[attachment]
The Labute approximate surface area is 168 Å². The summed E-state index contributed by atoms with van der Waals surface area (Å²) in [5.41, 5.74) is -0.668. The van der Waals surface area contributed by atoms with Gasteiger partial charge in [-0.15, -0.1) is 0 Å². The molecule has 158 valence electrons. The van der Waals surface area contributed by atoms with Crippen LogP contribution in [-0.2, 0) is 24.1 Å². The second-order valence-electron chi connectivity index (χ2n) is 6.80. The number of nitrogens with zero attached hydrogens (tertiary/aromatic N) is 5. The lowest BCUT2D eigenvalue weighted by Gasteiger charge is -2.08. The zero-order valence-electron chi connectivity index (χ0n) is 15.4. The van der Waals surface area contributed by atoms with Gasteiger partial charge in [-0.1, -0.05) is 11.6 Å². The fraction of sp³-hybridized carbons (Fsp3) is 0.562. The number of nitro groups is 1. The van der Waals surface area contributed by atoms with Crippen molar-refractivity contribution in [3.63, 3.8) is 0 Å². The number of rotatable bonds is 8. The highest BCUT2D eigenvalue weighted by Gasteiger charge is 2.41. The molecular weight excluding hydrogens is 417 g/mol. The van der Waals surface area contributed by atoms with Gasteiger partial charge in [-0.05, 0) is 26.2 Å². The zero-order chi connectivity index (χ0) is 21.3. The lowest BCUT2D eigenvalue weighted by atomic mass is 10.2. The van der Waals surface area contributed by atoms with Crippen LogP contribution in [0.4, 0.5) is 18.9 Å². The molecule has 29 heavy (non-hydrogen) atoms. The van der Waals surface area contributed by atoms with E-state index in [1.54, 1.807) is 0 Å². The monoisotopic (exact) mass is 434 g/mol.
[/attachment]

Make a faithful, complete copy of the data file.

The Labute approximate surface area is 168 Å². The summed E-state index contributed by atoms with van der Waals surface area (Å²) in [5.41, 5.74) is -0.668. The van der Waals surface area contributed by atoms with Gasteiger partial charge in [-0.15, -0.1) is 0 Å². The molecule has 158 valence electrons. The van der Waals surface area contributed by atoms with Crippen LogP contribution in [-0.2, 0) is 24.1 Å². The second-order valence-electron chi connectivity index (χ2n) is 6.80. The number of nitrogens with zero attached hydrogens (tertiary/aromatic N) is 5. The lowest BCUT2D eigenvalue weighted by Gasteiger charge is -2.08. The zero-order valence-electron chi connectivity index (χ0n) is 15.4. The van der Waals surface area contributed by atoms with Gasteiger partial charge in [-0.1, -0.05) is 11.6 Å². The fraction of sp³-hybridized carbons (Fsp3) is 0.562. The number of nitro groups is 1. The van der Waals surface area contributed by atoms with Crippen molar-refractivity contribution in [3.63, 3.8) is 0 Å². The number of rotatable bonds is 8. The highest BCUT2D eigenvalue weighted by Gasteiger charge is 2.41. The molecular weight excluding hydrogens is 417 g/mol. The van der Waals surface area contributed by atoms with Gasteiger partial charge in [-0.05, 0) is 26.2 Å². The zero-order chi connectivity index (χ0) is 21.3. The lowest BCUT2D eigenvalue weighted by atomic mass is 10.2. The van der Waals surface area contributed by atoms with Crippen LogP contribution in [0.4, 0.5) is 18.9 Å². The molecule has 29 heavy (non-hydrogen) atoms. The van der Waals surface area contributed by atoms with E-state index in [1.54, 1.807) is 0 Å². The monoisotopic (exact) mass is 434 g/mol.